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Philosophy and theory of architecture - Essay Example

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Philosophy and the Theory of Architecture Architecture, its underlying philosophies and a look at Regent’s Park Mosque Abstract Architecture is underpinned by philosophical thinking. Different periods in history have reflected different ways of thinking, which are briefly explored, especially the architecture of religious buildings…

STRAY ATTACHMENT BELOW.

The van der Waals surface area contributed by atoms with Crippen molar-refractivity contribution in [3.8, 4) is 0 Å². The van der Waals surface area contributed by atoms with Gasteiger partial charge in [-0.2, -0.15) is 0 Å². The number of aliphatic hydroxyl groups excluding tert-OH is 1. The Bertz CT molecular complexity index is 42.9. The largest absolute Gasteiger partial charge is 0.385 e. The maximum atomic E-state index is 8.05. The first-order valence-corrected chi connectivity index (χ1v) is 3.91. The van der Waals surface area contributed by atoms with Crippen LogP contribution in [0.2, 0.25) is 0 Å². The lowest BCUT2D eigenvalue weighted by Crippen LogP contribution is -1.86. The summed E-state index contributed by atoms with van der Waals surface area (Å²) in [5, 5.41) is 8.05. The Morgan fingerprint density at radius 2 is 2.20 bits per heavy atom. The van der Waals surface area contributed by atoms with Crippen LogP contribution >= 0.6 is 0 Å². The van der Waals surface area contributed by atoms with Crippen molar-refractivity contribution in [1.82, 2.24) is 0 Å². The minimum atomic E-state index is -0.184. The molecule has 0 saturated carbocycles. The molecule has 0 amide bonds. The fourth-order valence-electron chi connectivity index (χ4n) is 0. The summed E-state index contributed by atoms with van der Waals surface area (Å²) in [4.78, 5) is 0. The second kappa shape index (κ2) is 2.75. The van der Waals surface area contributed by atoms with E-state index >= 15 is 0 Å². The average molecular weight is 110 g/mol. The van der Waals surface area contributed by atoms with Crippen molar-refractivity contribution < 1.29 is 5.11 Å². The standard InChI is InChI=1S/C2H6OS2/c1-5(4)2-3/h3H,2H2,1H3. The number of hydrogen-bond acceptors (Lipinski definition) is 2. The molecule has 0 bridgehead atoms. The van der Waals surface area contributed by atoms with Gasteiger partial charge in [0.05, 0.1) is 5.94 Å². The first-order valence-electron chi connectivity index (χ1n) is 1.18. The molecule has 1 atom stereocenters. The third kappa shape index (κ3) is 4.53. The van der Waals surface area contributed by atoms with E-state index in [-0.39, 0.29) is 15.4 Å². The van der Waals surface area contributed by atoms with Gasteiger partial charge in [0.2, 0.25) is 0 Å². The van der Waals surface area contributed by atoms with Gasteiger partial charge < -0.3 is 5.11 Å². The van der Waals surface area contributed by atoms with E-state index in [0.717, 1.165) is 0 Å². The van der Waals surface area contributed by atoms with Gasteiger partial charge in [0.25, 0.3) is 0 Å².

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Download file to see previous pages Common features however, are considerations such as aesthetics, proportion, and surroundings. Present changes revolve mainly around the need to cope with environmental concerns but the despising of modernism runs deeper. It is generally seen as lacking in character. Prince Charles champions the call for returning to more traditional styles of architecture. A case study of Regent’s Park Mosque in London showed the building is a blend of both Islamic and modernist architectural elements. It reflects the thinking at the time of its construction. Nonetheless, it is evident of the diversity of ideas and practices present today. Architecture, its underlying philosophies and a look at Regent’s Park Mosque This paper examines some theoretical underpinnings of architecture from a philosophical perspective. It shows how theories of design presuppose specific concepts and theories. A brief overview is made of some historical and contemporary architecture and a discussion follows of present day changes in thinking on architecture. Attention is given to the views of Prince Charles on architecture as they represent those that are dissatisfied with modernism and who hearken back to earlier architectural thinking. The global environmental changes are also contributing to the changed approach. A case study is then made of a particular building in the UK in order to illustrate such ideas, namely the Regent’s Park Mosque in central London. Architecture is intricately related with philosophy. Architecture is after all an imposed organisation of a social space, and that space has to be designed with considerable thought. A certain intended expression is exuded, which holds associations and meanings for the people who see and use the building. Many important religious buildings for example, are designed to be imposing or soothing and evoke an appreciation and respect for the almighty being. They are designed to be experienced at a deeper level so they have strong philosophical foundations. These and other planned buildings are typically large or otherwise of some importance. They affect the lives of people in some significant way or other. Beauty is one of the important features of the outcome of architectural planning and what we come to expect from a specially designed building. According to de Botton (2008), ideas of a meaningful life are what we consider to be beautiful in architecture. People love beautiful buildings because they represent the kind of ideas about the world we live in and ourselves that they can relate with. The theme of his book deals with the search to find the kind of dwellings in which people could stand the greatest chance of happiness. In doing so, he traces the development of various styles of architecture that have attempted to satisfy human needs and desires. However, the explanation for what makes for happiness is more psychological than philosophical. People do not only associate beauty in buildings with their feelings but also their thoughts, and their conception of what is ideal. Kantian philosophers link aesthetics with using logic for aesthetic judgment. They “suppose that free beauty is simply beauty, but the beauty of works in particular arts is judged beautiful in the light of some antecedent notion of artistic perfection” (Mitias, 1994: 3). That is to say, a specially planned building as opposed to an ordinary building is usually judged based on some understanding of its nature ...Download file to see next pagesRead More
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